To understand how the properties of a superconductor can be used, consider a member such as a ring and a member such as a plate, both of which are in the superconducting state, and bring them into a magnetic field, H +0. In this process, surface currents are built up on both the ring and the plate. The surface currents shield the interiors of the bodies from the magnetic field (that is keep 8:0). The ring member differs essentially from the plate member in that with proper orientation of the magnetic field, it is possible to induce a total current around the ring in the sense that a closed path can be drawn circling the ring (but nowhere passing through it) which encloses a net flow of current. It a ring has a mean radius R, a circular cross section of radius r where r R, and B is the value of the magnetic field perpendicular to the plane of the ring. the total magnetic fiux encircled by the ring is =rR B provided that no current flows in the ring. A ring of superconductor material, having an encircled flux 4:, which is not in the superconducting state when sulficiently cooled to become superconducting will maintain the encircled flux at constant. When B is removed, an induced persistent or surface total current then exists, the magnitude of which is given by where L is the self-inductance of the ring, which will flow undiminished as long as the ring remains superconducting. If the ring is driven into the normal (nonsuperconducting) state, the induced currents are destroyed because the resistance becomes some finite value (resistance 0). This persistent current is induced in such a way as to conserve flux through the hollow of the ring. Thus the ring is analogous to a permanent magnet with a nonvarying total flux, ,=Li=constant.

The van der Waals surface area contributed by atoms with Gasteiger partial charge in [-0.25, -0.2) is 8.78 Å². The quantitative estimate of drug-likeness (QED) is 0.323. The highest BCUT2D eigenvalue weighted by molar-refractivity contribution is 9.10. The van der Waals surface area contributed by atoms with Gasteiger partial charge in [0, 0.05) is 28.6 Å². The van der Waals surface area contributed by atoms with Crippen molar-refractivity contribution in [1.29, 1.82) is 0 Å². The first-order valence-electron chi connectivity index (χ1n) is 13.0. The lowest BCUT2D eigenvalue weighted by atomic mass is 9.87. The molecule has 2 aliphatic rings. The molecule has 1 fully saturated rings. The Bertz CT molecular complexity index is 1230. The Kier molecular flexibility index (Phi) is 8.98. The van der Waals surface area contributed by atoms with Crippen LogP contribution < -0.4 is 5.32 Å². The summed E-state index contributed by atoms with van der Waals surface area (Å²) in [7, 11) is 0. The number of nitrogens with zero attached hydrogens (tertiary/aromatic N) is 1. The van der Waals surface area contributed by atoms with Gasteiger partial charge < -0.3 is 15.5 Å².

If the ring, with the persistent currents induced therein, is brought toward the plate element with the plane of the ring parallel to the plane of the plate, the magnetic flux through the ring cannot enter the superconducting plate. The result is a repulsive force between the ring and the plate. The simplest way to understand the repulsion is to think of the plate as a superconducting mirror, that is, the plate acts as if an image" ring is positioned within the plate exactly the same distance from the surface of the plate as the actual ring. However, the current in the image ring flows in a direction opposite to the direction of the persistent current in the actual ring. Thus a system analogous to the positioning of two permanent magnets with like poles contiguous has been created. Movement of the ring toward the plate increases the repulsive force.

Relating the above-discussed phenomenon of superconductivity to the embodiment shown in the drawing, let the ring element be replaced by restraint ring 20 and the plate member replaced by the flange 12 of seismic mass element 11. Acceleration of the accelerometer in a direction of the arrow 100 as illustrated in FIGURE 1, will result in a relative movement between the seismic mass 11 and restraint ring which is attached to housing element 14. As viewed in FIGURE 1, the relative movement of the seismic mass element 11 and flange 12 will be toward the left along the ASA. As the superconducting flange 12 approaches the superconducting restraint ring 20, the flux or magnetic field of restraint ring 20 cannot enter the superconducting flange 12. Consequently, a repulsive force F is set up therebetween as hereinbefore explained. The magnitude of the force being given by the formula,

where ==flux within the restraint ring 20; ;i=permeability of a vacuum; R=mean radius of restraint ring 20; r=radius of cross section of restraint ring 20; and x=distance between flange 12 and restraint ring 20.

Thus the seismic mass 11 is restrained through the interaction of the restraint ring 20 and the flange 12 so as to restrict the movement thereof. The force applied to the seismic mass element 11 by the restraint ring 20 is equal and opposite to the force resulting from the acceleration of the accelerometer 10. Measurement of this restraint force thus gives a direct reading of the applied acceleration. The ulitization of the applicants unique approach to measuring acceleration allows this force to be measured directly and thus obtain a direct indication of the applied acceleration.